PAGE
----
(photo via The Brooklyn Museum/Jonathan Dorado)

Last weekend the Brooklyn Museum opened up a new exhibition called "The Rise of Sneaker Culture," which featured over a hundred pairs of sneakers from 19th century athletic shoes to the latest pair of Kanye West's Yeezys. The show, curated by Elizabeth Semmelhack, understands that attempting to tell the entire history of sneakers in one exhibition would be a high-topped order. Instead, "The Rise of Sneaker Culture" focuses on the way sneakers weaved their way into American society -- particularly through black American culture. 

The show follows a pretty linear timeline of sneakers from the late 1800s to 2015. As novel as it was to see pre-WWII basketball high-top and early shoes from companies like Keds and Converse, the 1960s is where the timeline raises real questions. That is where Adidas styles like the Gazelle, Samba and the Stan Smith are first seen, shoes that remain so much in vogue that versions of those styles could be seen on people's feet around the exhibition. It's refreshing to see just how enduring some of these styles remain, even a half century later. The sense of "what's old is new again" did not stop in the '60s with the exhibition, and in fact became even more heightened in the '90s, when companies consciously reissued retro editions of sneakers.

About halfway through the exhibition there is a sharp change: The introduction of hip-hop. The culture that is so connected to sneakers first appears in the exhibition with a mid-80s video loop of Run DMC talking about their groundbreaking hit "My Adidas". The shift towards hip-hop demonstrated sneaker companies' interest in black inner-city markets, as youths already sought out shoes but now saw some of the biggest voices of this burgeoning genre as unofficial -- soon to be official -- brand evangelists. And sneaker companies had already found some success tapping into black youth earlier in the '80s, through professional basketball players.

adidas x Run-DMC. 25th Anniversary Superstar, 2011. Courtesy of Run-DMC, collection of Erik Blam. (Photo: Ron Wood. Courtesy American Federation of Arts/Bata Shoe Museum)

A photo of the historically black fraternity Alpha Phi Alpha basketball team from the late 1920s is placed early in the exhibition to draw an early line between black basketball culture and sneakers. The early high-top Converses on display proved sneaker companies cared about basketball well before black players were even allowed in the NBA, but the early '80s saw a shift. Nike's Jordan line of sneakers, named after Michael Jordan, the then-young Chicago Bull, pushed the style of NBA-approved sneakers -- color (!) -- and, with intense marketing, made Jordans the shoe for someone passionate about sneakers. Jordan and hip-hop's influence on sneaker culture turned the rest of the exhibition into a study on the last thirty years of black youth culture.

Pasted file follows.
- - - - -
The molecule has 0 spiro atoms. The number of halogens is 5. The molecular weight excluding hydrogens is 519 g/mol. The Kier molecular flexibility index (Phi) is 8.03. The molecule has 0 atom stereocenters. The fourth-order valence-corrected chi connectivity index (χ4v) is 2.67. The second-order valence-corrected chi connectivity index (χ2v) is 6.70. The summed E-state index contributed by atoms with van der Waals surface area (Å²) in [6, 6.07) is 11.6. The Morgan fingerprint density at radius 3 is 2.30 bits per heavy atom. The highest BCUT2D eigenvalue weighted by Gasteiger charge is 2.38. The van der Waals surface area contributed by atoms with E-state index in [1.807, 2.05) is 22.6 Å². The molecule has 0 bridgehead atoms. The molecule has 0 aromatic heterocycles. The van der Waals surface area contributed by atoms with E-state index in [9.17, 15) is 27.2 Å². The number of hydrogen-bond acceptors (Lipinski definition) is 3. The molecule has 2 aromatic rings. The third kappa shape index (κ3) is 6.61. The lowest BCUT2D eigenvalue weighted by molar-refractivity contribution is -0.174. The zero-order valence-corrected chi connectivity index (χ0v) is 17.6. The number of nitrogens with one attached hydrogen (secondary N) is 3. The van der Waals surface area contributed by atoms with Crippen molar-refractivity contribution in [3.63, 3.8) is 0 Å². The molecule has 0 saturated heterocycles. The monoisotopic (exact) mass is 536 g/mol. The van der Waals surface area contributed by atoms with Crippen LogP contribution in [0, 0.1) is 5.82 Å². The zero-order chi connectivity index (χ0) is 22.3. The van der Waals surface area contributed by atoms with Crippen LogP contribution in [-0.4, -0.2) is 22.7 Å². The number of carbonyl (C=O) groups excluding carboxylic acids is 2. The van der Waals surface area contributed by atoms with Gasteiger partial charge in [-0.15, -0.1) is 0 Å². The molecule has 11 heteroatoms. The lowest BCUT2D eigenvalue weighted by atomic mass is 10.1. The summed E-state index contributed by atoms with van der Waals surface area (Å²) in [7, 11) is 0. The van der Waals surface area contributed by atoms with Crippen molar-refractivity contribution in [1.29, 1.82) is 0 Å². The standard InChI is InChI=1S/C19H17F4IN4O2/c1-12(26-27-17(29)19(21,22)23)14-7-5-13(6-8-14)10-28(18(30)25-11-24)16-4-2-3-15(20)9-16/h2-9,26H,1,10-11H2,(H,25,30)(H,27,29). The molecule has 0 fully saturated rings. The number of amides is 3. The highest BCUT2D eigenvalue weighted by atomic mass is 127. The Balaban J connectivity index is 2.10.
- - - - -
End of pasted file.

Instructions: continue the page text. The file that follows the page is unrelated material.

The shift is a slightly harsh pivot, when one steps back to remember just how many cultural boundaries and lines are crossed with sneakers. There is little mention of women's shoes despite the number of women that could be seen in the exhibition on opening weekend. And the almost exclusionary focus on basketball reduces the sneaker subculture of other sports like skateboarding. Still it's hard to underestimate the power of the cultural force the sneaker industry found in the lifestyle of black inner city kids, which those companies marketed to white children across the suburbs of America.

Nike Air Jordans. (Photo via Kathy Tarantola, courtesy American Federation of Arts)

Thus, multiple walls are devoted to the entire Jordan line of shoes, there are clips from the early hip-hop documentary Wild Style, a Missy Elliot video, and multiple rapper-designed shoes, all appearing alongside luxury brands attempts at sneakers. The video monitors displaying mid-70s tennis matches of Stan Smith, Jimmy Connors and Arthur Ashe, though only a few steps away, feel distant from post-Jordan sneaker culture. Museum cards mention the irony of these billion-dollar brands selling the coolness of black youth back to the rest of America -- but the exhibition still appeared to take advantage of that cultural trade. The show sidesteps many of the criticisms faced by shoe companies (particularly Nike) over the working conditions that allowed these shoes to become global products.

The disconnect is amplified when so many of the last shoes displayed were more likely to be found at Barneys than a sneaker shop in Brooklyn. Progress appeared limited to the form of the sneaker rather than the youths who popularized and wore them. Instead of the latest LeBrons, KDs, Adidas or even some of the throwbacks done recently by Reebok, the final shoes are higher end collaborations with designers like Raf Simons, Jeremy Scott and Rick Owens.

Converse Rubber Shoe Company. All Star/Non Skid, 1917. Converse Archives. (Photo: Courtesy American Federation of Arts)

They're interesting novelties, but when so much of the show focused on sneakers worn on playground courts or by professional athletes, the time spent on Visvims and shoes with a handful of known copies feels less a part of sneaker culture and more flaunting of what the museum could acquire. "The Rise of Sneaker Culture" succeeds on its goal of showing the progression of American sneaker culture, but when the last shoes shown were ones that cost the amount of rent for a New York City apartment, it became clear its definition of sneaker culture lost its universality along the way.

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